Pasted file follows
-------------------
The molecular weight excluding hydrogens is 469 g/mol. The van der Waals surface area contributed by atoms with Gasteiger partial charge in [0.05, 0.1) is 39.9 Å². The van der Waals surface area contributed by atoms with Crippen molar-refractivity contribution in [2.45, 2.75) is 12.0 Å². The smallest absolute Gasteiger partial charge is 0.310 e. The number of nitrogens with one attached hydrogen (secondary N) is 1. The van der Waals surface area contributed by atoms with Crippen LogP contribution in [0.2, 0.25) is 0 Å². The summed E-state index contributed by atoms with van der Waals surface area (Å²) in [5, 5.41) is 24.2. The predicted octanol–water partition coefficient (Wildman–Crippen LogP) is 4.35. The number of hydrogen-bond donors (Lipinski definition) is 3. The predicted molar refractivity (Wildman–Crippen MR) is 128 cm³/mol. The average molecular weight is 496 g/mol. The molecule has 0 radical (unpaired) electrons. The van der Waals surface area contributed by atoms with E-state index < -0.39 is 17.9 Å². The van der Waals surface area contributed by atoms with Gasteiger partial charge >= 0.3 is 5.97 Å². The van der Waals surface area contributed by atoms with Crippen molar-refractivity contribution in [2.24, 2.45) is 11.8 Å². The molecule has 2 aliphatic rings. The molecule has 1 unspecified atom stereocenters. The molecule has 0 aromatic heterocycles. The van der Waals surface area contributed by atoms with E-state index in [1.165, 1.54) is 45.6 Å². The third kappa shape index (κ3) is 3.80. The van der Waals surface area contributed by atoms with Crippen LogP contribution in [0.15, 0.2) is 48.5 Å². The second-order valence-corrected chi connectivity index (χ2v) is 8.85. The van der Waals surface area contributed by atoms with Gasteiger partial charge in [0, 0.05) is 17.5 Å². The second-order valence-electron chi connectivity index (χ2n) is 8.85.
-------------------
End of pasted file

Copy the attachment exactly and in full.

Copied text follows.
The molecular weight excluding hydrogens is 469 g/mol. The van der Waals surface area contributed by atoms with Gasteiger partial charge in [0.05, 0.1) is 39.9 Å². The van der Waals surface area contributed by atoms with Crippen molar-refractivity contribution in [2.45, 2.75) is 12.0 Å². The smallest absolute Gasteiger partial charge is 0.310 e. The number of nitrogens with one attached hydrogen (secondary N) is 1. The van der Waals surface area contributed by atoms with Crippen LogP contribution in [0.2, 0.25) is 0 Å². The summed E-state index contributed by atoms with van der Waals surface area (Å²) in [5, 5.41) is 24.2. The predicted octanol–water partition coefficient (Wildman–Crippen LogP) is 4.35. The number of hydrogen-bond donors (Lipinski definition) is 3. The predicted molar refractivity (Wildman–Crippen MR) is 128 cm³/mol. The average molecular weight is 496 g/mol. The molecule has 0 radical (unpaired) electrons. The van der Waals surface area contributed by atoms with E-state index < -0.39 is 17.9 Å². The van der Waals surface area contributed by atoms with Gasteiger partial charge >= 0.3 is 5.97 Å². The van der Waals surface area contributed by atoms with Crippen molar-refractivity contribution in [2.24, 2.45) is 11.8 Å². The molecule has 2 aliphatic rings. The molecule has 1 unspecified atom stereocenters. The molecule has 0 aromatic heterocycles. The van der Waals surface area contributed by atoms with E-state index in [1.165, 1.54) is 45.6 Å². The third kappa shape index (κ3) is 3.80. The van der Waals surface area contributed by atoms with Crippen LogP contribution in [0.15, 0.2) is 48.5 Å². The second-order valence-corrected chi connectivity index (χ2v) is 8.85. The van der Waals surface area contributed by atoms with Gasteiger partial charge in [0, 0.05) is 17.5 Å². The second-order valence-electron chi connectivity index (χ2n) is 8.85.